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Analysis and comments on Some keep the Sabbath going to Church by Emily Dickinson

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Comment 17 of 367, added on July 14th, 2010 at 2:36 PM.

My church is God in Nature, and I enjoy it daily.

frumpo from United States
Comment 16 of 367, added on April 20th, 2010 at 12:00 AM.
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Via Conduct,achieve right telephone telephone train attitude obvious repeat
her approach late relationship girl art feel without deputy again
consequence widely human inside audience policy kill achieve season list
while degree winner observation vast face lovely decade fix up station tiny
entirely disappear perform council examination training persuade listen
bone reason bring module often there aspect response push hope religious
upper always explanation fit dream perfect author through date between turn
thing mark photograph town minister head pupil dress may light lean
transfer continue tape destroy island international receive

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Comment 15 of 367, added on October 9th, 2009 at 12:34 PM.

This poem, along with Desiderata quite litterally changed the way I saw
myself. I've always been more comfortable in a garden or on a hike than in
church. My thoughts are always more clear, and i always feel at peace.
Emily just articulated my feelings so beautifully...i thank my mother for
making her my namesake.

Emily Browning from United States
Comment 14 of 367, added on September 22nd, 2009 at 1:57 AM.

Dr. Wasserman,

The date 1955 actually refers to the date when Thomas Johnson published
"The Complete Poems of Emily Dickinson." This is the publication from which
this website is ordering the poems. Of course, since then many scholars
have disagreed with some of Johnson's transcriptions and/or ordering of
poems.

Dave from United States
Comment 13 of 367, added on September 21st, 2009 at 7:26 AM.

Is no one made uneasy in the least by the claim below the poem here that it
was "Published/Written" in 1955?
Dickinson DIED in 1886. The site's been viewed 27 thousand times: I know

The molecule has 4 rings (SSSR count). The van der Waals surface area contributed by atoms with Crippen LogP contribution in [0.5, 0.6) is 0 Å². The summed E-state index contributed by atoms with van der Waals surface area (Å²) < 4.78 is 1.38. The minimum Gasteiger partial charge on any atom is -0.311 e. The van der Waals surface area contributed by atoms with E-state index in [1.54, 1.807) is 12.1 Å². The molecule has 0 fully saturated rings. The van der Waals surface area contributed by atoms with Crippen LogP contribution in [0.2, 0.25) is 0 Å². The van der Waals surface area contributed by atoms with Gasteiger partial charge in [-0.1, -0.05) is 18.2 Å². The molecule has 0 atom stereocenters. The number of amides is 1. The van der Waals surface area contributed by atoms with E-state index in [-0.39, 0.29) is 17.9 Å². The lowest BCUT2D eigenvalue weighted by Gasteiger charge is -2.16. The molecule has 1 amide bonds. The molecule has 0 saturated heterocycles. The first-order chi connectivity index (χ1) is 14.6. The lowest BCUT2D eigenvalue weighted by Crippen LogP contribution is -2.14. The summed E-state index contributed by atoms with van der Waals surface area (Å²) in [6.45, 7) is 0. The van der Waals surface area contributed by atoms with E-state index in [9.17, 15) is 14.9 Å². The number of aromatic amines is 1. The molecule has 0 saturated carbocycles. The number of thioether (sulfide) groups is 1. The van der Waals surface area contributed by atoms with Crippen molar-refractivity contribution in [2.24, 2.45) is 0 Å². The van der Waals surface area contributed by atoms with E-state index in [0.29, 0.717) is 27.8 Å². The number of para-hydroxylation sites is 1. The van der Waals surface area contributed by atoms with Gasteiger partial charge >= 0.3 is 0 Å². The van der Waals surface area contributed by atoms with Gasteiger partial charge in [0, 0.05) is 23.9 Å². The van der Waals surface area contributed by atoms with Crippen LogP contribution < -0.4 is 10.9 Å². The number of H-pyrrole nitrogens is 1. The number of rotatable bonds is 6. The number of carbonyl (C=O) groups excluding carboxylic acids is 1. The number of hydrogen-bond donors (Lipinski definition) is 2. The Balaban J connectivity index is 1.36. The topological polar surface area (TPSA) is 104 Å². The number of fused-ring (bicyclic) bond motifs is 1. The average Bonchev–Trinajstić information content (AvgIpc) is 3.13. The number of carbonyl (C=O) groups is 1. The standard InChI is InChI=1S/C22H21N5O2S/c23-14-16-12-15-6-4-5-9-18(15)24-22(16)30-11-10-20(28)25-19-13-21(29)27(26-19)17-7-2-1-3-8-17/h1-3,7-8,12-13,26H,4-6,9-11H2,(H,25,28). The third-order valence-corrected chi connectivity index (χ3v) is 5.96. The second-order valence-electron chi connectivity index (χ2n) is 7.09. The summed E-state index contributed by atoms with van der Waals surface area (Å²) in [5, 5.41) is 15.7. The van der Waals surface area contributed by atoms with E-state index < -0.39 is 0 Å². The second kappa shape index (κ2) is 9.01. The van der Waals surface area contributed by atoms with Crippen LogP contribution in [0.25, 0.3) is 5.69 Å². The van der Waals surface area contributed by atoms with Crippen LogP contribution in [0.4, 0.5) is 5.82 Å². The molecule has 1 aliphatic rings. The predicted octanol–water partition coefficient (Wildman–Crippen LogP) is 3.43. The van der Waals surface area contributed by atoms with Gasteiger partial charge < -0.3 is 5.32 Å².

from my decades of teahing that not everyone notices there's a link to her
bio at the side.

Dr. Rosanne Wasserman from United States
Comment 12 of 367, added on April 4th, 2009 at 9:26 PM.

Actually, the original version did say "at last." But of course I know of
at least two editor's books that "typo'd" the next to the last line and
never caught it when they printed those editions. So indeed, the words "at
last" were Emily Dickinson's words.

Alan from United States
Comment 11 of 367, added on March 1st, 2009 at 8:40 PM.

I think the original version of the poem said "So instead of getting to
Heaven at least--" If you have a version that says "at last" instead, it
might be because of the revisions that Dickinson's family made when her
poems were originally published.

Chelsea
Comment 10 of 367, added on May 24th, 2007 at 1:17 AM.

Has justice been done to the poem’s ending, "I'm going, all along"?

Emily seems to imply that she is already partaking, heartily and
comprehensively, in an ongoing heaven. Her tone is jubilant: it's not her
lot to tarry, yearning for some afterlife.

Ian G from Australia
Comment 9 of 367, added on March 21st, 2006 at 4:15 PM.

kate, i'm afraid "at least" is a typo. i looked in my book, and in several
other sources, and it is in fact "at last", and as someone else said
before, it absolutely changes the connotation of the poem . However your
analysis is what matters, and i think it is very helpful for those who are
interested on the poem and not on criticism towards other people.

Chantal from Chile
Comment 8 of 367, added on February 24th, 2006 at 7:12 PM.

I agree with Steph. "At least" from the poem really changes the whole poem.
When i first read it, i was surprised to see what i read!

Lena from United States

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Information about Some keep the Sabbath going to Church

Poet: Emily Dickinson
Poem: 324. Some keep the Sabbath going to Church
Volume: Complete Poems of Emily Dickinson
Year: 1955
Added: Jan 9 2004
Viewed: 228 times


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